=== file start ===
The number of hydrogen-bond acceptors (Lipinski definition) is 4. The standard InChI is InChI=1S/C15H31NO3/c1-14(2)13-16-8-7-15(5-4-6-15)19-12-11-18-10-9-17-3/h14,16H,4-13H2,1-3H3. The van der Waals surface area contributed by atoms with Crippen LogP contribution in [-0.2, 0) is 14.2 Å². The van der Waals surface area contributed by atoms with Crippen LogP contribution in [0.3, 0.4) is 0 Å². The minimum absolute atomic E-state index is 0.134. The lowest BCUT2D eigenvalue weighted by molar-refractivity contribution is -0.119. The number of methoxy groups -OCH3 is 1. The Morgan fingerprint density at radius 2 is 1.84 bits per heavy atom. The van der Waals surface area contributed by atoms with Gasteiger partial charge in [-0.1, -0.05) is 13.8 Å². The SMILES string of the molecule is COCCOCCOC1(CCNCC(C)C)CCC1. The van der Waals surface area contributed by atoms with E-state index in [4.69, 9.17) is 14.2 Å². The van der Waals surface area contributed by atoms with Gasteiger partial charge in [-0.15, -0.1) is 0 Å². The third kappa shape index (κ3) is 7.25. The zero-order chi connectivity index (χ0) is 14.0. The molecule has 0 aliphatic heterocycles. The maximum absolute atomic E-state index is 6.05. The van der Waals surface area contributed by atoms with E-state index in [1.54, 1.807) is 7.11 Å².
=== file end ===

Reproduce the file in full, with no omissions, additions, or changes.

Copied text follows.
The number of hydrogen-bond acceptors (Lipinski definition) is 4. The standard InChI is InChI=1S/C15H31NO3/c1-14(2)13-16-8-7-15(5-4-6-15)19-12-11-18-10-9-17-3/h14,16H,4-13H2,1-3H3. The van der Waals surface area contributed by atoms with Crippen LogP contribution in [-0.2, 0) is 14.2 Å². The van der Waals surface area contributed by atoms with Crippen LogP contribution in [0.3, 0.4) is 0 Å². The minimum absolute atomic E-state index is 0.134. The lowest BCUT2D eigenvalue weighted by molar-refractivity contribution is -0.119. The number of methoxy groups -OCH3 is 1. The Morgan fingerprint density at radius 2 is 1.84 bits per heavy atom. The van der Waals surface area contributed by atoms with Gasteiger partial charge in [-0.1, -0.05) is 13.8 Å². The SMILES string of the molecule is COCCOCCOC1(CCNCC(C)C)CCC1. The van der Waals surface area contributed by atoms with E-state index in [4.69, 9.17) is 14.2 Å². The van der Waals surface area contributed by atoms with Gasteiger partial charge in [-0.15, -0.1) is 0 Å². The third kappa shape index (κ3) is 7.25. The zero-order chi connectivity index (χ0) is 14.0. The molecule has 0 aliphatic heterocycles. The maximum absolute atomic E-state index is 6.05. The van der Waals surface area contributed by atoms with E-state index in [1.54, 1.807) is 7.11 Å².